CALL ME A SEGA MANIAC!
Sega Mania has become a must read for myself personally. Growing up a massive Sega fan, going back through each copy, reading about all the games I played as a child, it takes me straight back to the 90s and the days when Sega ruled the world (albeit briefly)! It’s not just about nostalgia though. The sheer amount of content spread across the first 5 issues is enough to keep any retro gaming fan fully satisfied and the writing is both funny and informative. I’ve gone back and tried out multiple Megadrive games based on what I have read in the mag. For me, I think what it comes down to is this; I still want to buy and read gaming magazines, especially Sega ones. Sega Mania manages to both satisfy my need for a physical Sega magazine, but also be a fantastic read that keeps me entertained for hours. It really is a testament to Tim and his team that they are managing to make this work in 2022 and at such high quality. If you’re a Sega fan and want to relive the feeling of picking up your favourite gaming mag from back in the 90s, I highly recommend you check out Sega Mania. I promise you won’t regret it.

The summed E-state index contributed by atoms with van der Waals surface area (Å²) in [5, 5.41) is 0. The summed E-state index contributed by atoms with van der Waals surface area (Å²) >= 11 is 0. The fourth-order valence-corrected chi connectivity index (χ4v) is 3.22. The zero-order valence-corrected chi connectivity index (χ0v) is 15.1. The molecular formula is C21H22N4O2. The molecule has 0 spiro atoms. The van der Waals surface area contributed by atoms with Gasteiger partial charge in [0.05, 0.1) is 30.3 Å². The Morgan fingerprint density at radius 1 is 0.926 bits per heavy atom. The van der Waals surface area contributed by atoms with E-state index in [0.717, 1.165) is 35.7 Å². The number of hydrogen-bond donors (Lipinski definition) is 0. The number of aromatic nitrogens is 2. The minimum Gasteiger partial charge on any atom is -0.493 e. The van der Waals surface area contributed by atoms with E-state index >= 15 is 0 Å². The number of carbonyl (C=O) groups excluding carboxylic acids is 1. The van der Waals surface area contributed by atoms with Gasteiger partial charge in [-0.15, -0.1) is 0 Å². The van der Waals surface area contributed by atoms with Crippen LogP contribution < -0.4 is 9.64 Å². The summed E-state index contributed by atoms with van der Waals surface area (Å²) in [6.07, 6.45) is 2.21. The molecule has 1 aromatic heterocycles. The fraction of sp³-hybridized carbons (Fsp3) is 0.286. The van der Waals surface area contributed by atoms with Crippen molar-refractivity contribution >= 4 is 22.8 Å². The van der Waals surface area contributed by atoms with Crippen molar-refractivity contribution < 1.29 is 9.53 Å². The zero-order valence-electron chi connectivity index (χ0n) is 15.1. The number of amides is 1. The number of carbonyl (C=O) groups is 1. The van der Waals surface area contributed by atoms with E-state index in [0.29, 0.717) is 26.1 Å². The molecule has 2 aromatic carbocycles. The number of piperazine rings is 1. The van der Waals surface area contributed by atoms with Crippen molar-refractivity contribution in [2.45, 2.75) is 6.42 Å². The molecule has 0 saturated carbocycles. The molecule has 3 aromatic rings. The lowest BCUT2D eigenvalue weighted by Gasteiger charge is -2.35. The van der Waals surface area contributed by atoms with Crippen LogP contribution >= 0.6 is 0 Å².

Where can I buy a copy of Sega Mania Magazine?
For all the latest info on Sega Mania Magazine and to pick up a copy, visit:
What other content can I find on Sega Mania?
Also check out the Sega Mania Podcast:
ABOUT THE AUTHOR
Tom Anson (Classic_Console_Wars) – A Sega kid through and through, I grew up in the 90s and loved all things Sega. I love all things gaming but I still hold a deep passion for my Sega consoles and retro gaming. Find me creating awesome content for the Retro Gear Customs website and on my socials below.